Kevin Maher in the London Times:
There is a spectre haunting Hollywood. Itâ€™s a terrifying vision of well-dressed fortysomething urbanites drifting aimlessly around city streets, staring at total strangers and ruminating on the nature of human intimacy, then returning home to sham marriages and alienated children, eating their dinner in silence and spending most of the night staring into the bathroom mirror, wondering in quasi-poetic internal monologue about the fact that we are all, on some unspeakably profound level, like, totally connected to everyone else.
This angsty archly reflective world view, once the preserve of the occasional Hollywood ensemble piece like "Magnolia," is becoming common currency at the multiplex. "We Donâ€™t Live Here Anymore" and "Thirteen Conversations About One Thing"…are typical examples, according to The New York Times, of "a genre that has been flourishing in recent years, but still lacks a name."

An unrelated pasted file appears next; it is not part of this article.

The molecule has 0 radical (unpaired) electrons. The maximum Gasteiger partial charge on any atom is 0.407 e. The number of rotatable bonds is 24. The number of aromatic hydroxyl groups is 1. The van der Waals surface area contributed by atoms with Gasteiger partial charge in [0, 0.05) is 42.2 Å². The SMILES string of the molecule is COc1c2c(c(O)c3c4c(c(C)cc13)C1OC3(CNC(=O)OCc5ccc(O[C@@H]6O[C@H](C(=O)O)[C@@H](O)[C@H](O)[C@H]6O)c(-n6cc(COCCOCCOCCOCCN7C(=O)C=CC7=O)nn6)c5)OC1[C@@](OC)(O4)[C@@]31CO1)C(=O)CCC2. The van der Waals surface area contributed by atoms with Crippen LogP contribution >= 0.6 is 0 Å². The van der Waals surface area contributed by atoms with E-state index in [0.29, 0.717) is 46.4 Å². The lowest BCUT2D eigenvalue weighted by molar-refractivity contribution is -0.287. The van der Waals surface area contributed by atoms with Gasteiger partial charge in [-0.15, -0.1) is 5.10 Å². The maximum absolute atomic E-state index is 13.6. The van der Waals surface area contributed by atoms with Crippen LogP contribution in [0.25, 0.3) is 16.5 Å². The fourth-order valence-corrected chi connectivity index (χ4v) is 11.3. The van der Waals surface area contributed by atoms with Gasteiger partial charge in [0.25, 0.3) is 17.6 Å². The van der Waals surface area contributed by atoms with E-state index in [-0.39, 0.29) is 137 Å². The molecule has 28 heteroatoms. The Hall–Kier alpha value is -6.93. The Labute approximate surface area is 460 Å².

In its aspirations, design and worldview, "Heights" resembles a number of other films about cozily connected souls. These films, like "Love Actually," constitute a soap-operatic subgenre that might be called We Are the World. Sincere to a fault, they are built on the bedrock of decency or, more accurately, a set of shared assumptions. In these films, married characters occasionally stray, but no one ever smacks the kid, kicks the dog or burns with true, blood-boiling hate. (Todd Solondz makes We Are the World movies, too, but no one hates as passionately in his movies as he does.)
Nice catch, Manohla. Wouldn’t want The Paper of Record caught short on the coining of a phrase.